ENTERTAINMENT
October 30, 2012 | By Steven Zeitchik
The surprise announcement about Disney buying Lucasfilm had barely been made when the Twittersphere lit up: jokes about Disney-"Star Wars" mash-ups, quips about Jedi as Mouse House characters. ("Leia is a Disney princess now," wrote Alice Taylor of the digital toy company MakieLab.) My colleagues at Company Town are breaking down the business implications. As George Lucas said in a statement, this was a way for the franchise to keep going after he's gone (and possibly stewarded better, he might have added, than in his lifetime)
ENTERTAINMENT
September 8, 2012 | By Rebecca Keegan, Los Angeles Times
When his movie "John Carter" thudded into theaters in March, director Andrew Stanton escaped to New York and spent the next three weeks riding the subway, noodling on scripts and visiting with his daughter and some friends. For the first time since he started at Pixar Animation Studios in 1990 at age 24, Stanton was facing an unfamiliar sensation - the gut punch of a public failure in an industry that hardly shelters it. The film had forced Walt Disney Studios to take a $200-million write-down and helped lead to the departure of two top executives.
ENTERTAINMENT
November 28, 2012 | By Susan King, Los Angeles Times
Even at 100, Tarzan, the Lord of the Jungle, is still the ultimate swinger. Since Edgar Rice Burroughs' first tale, "Tarzan of the Apes," appeared in the popular All-Story magazine a century ago, the world's infatuation has never abated for the athletic, buff and educated man who lives in the jungles of Africa. Now Tarzan is the subject of a lavish coffee-table book, "Tarzan The Centennial Celebration," by Scott Tracy Griffin. The well-researched look at Burroughs and his creation features a forward by Ron Ely, who played Tarzan in the 1966-68 NBC series.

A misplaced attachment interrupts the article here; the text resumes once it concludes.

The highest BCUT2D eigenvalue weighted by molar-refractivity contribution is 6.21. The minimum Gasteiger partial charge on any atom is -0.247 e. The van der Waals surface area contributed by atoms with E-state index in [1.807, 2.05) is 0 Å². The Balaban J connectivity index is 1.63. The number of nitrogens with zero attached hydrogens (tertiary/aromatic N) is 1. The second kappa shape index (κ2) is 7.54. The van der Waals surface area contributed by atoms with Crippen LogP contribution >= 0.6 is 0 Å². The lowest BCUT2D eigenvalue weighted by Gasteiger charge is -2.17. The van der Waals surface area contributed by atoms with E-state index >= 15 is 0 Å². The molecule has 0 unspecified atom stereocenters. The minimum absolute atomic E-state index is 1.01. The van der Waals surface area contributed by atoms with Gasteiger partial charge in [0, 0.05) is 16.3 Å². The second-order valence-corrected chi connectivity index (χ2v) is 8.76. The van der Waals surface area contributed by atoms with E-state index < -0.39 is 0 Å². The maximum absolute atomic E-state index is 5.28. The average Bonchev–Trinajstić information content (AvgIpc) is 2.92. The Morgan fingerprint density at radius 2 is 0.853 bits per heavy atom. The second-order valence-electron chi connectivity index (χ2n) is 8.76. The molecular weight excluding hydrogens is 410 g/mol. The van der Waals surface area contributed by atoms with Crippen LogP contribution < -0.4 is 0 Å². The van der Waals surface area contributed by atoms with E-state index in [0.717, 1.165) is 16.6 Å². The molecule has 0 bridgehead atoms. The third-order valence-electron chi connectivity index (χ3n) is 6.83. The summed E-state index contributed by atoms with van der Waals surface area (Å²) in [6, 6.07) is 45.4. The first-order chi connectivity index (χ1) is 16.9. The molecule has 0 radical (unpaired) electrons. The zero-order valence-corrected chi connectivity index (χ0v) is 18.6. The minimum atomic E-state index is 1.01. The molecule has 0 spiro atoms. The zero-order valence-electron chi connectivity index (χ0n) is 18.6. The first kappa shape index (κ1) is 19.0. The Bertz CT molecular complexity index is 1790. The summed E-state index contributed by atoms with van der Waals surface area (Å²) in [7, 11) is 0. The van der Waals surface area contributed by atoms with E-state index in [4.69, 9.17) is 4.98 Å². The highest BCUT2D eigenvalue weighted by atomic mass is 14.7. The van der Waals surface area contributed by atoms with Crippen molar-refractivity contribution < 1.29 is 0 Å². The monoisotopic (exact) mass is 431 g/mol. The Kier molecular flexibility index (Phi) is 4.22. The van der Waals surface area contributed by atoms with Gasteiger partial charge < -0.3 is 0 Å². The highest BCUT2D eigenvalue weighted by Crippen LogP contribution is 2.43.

OPINION
September 9, 2003
Re "Cubans Find Tourism Is the Best Way to Make a Buck," Sept. 6: Explain to me again how it is that an impoverished Third World country suffering the effects of a draconian embargo imposed by its northern neighbor can have free health care and free education for all of its citizens while we, the most powerful nation the world has ever known, struggle to provide even the basic necessities to our schoolchildren ("Schoolkids Go Begging as Military Gets...
BUSINESS
August 8, 2012 | By Dawn C. Chmielewski, Los Angeles Times
Marvel's comic book superheroes "The Avengers" proved up to the task of vanquishing not only a malevolent demigod — but also the ghost of "John Carter. " The blockbuster summer movie, which has garnered nearly $1.5 billion in worldwide box-office receipts so far, helped Walt Disney Co. post a better-than-expected 24% increase in quarterly earnings. Buoyed by "The Avengers" and improvements at its theme parks and consumer products groups, the Burbank company reported a profit of $1.83 billion, or $1.01 a share, for its fiscal third quarter, which ended June 30, compared with $1.48 billion, or 77 cents a share, a year earlier.
ENTERTAINMENT
May 17, 2012 | Amy Kaufman
Three days after Walt Disney Studios said it would incur a $200-million loss on "John Carter," the film's star, Taylor Kitsch, was still licking his wounds. He had just returned to his Beverly Hills hotel, cheeks flushed following a boxing workout where a fellow gym rat had tried to console him about the box-office dud. "This guy came up to me and goes, 'Next one. Don't worry about it, you'll be fine,' " Kitsch chafed. "I'm like, 'I'm not worried about it, man. I didn't market the movie.